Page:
Molecular machinery that makes potent antibiotic revealed after decades of research


Discovery by Rutgers and other scientists could lead to new antibiotics and anticancer drugs

The 3D structure of McbBCD, an enzyme (protein) that makes the potent antibiotic microcin B17 from a smaller protein known as a peptide, as revealed by X-ray crystallography. The red spheres show chemical “cycles” formed by the enzyme that are required for antibacterial activity.

Scientists at Rutgers and universities in Russia, Poland and England have solved a nearly 30-year mystery – how the molecular machinery works in an enzyme that makes a potent antibiotic.

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Cockroaches Could Be Used to Develop Treatments Against MRSA and E.coli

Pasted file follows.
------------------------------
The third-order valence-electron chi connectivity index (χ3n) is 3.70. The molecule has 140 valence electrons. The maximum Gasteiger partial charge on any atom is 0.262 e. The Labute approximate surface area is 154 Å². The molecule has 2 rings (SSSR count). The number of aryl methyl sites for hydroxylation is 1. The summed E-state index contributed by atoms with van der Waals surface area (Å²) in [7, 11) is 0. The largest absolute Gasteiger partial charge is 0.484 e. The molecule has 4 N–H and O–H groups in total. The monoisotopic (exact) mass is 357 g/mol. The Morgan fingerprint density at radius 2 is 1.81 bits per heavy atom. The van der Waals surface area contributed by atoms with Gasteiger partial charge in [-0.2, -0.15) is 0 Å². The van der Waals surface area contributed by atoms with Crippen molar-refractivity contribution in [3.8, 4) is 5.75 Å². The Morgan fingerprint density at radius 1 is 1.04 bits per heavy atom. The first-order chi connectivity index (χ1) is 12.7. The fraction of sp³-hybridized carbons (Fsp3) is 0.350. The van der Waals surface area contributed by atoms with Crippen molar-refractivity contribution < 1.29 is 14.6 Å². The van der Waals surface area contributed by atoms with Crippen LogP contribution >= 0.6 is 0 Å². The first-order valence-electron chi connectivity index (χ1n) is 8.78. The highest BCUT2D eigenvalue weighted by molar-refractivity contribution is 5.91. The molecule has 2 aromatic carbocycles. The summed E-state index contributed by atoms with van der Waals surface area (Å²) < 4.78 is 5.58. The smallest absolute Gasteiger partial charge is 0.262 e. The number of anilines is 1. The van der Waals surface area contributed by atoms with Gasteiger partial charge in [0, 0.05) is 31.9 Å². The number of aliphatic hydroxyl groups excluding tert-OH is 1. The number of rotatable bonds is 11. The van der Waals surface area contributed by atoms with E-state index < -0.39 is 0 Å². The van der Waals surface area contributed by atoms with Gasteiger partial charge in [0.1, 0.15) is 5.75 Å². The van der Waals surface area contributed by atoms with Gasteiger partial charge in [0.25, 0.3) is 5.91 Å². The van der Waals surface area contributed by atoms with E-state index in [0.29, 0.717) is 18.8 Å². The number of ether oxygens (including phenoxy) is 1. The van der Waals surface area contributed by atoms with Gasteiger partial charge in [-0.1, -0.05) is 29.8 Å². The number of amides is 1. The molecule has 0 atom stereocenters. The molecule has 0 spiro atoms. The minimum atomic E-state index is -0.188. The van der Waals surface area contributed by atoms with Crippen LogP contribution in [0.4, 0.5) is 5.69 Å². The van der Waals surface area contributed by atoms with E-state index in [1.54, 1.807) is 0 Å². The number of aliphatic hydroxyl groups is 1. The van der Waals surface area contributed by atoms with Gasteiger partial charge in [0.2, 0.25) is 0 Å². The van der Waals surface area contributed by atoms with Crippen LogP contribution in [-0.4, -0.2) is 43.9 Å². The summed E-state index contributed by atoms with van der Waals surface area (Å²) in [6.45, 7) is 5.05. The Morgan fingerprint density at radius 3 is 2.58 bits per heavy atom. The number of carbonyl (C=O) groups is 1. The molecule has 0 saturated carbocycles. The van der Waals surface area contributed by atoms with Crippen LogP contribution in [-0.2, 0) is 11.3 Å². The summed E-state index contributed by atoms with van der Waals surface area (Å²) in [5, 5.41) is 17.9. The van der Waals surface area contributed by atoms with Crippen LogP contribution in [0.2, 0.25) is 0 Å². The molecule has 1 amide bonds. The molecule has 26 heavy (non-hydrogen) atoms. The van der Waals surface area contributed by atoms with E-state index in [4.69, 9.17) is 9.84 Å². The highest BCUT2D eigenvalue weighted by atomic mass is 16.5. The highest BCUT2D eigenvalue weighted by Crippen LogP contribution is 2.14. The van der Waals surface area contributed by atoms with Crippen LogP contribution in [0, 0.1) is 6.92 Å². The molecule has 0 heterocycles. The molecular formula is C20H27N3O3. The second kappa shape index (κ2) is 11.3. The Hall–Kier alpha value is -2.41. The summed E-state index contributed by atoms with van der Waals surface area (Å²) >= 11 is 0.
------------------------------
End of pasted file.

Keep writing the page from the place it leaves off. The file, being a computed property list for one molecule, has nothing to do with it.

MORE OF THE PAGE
Cockroaches contain powerful antibiotic molecules in their brains.

Cockroaches and locusts contain powerful antibiotic molecules in their brains that could be used to develop new treatments against MRSA and E-coli, scientists have discovered.  Scientists at Nottingham University found that the insects, which are widely reviled for their dirty image, could actually be more of a health benefit than a health risk.


Nanoscale Imaging

Nanoscale Imaging 

Donut shaped blood cells

By using nanoptical scanning probe microscopes, scientists are able to reveal the going-ons inside humans and animals with stunning clarity. Take the above set of donut-shaped blood cells – which have been treated with an antibiotic called phyllomelittin taken from the skin of a monkey frog – now decidedly more appetizing than when in a normal, bloody-looking state. (I’m sure many of you relaxed back into your seat Homer Simpson-style with an “Mmm… Monkey frog donuts…”)

Continue reading… “Nanoscale Imaging”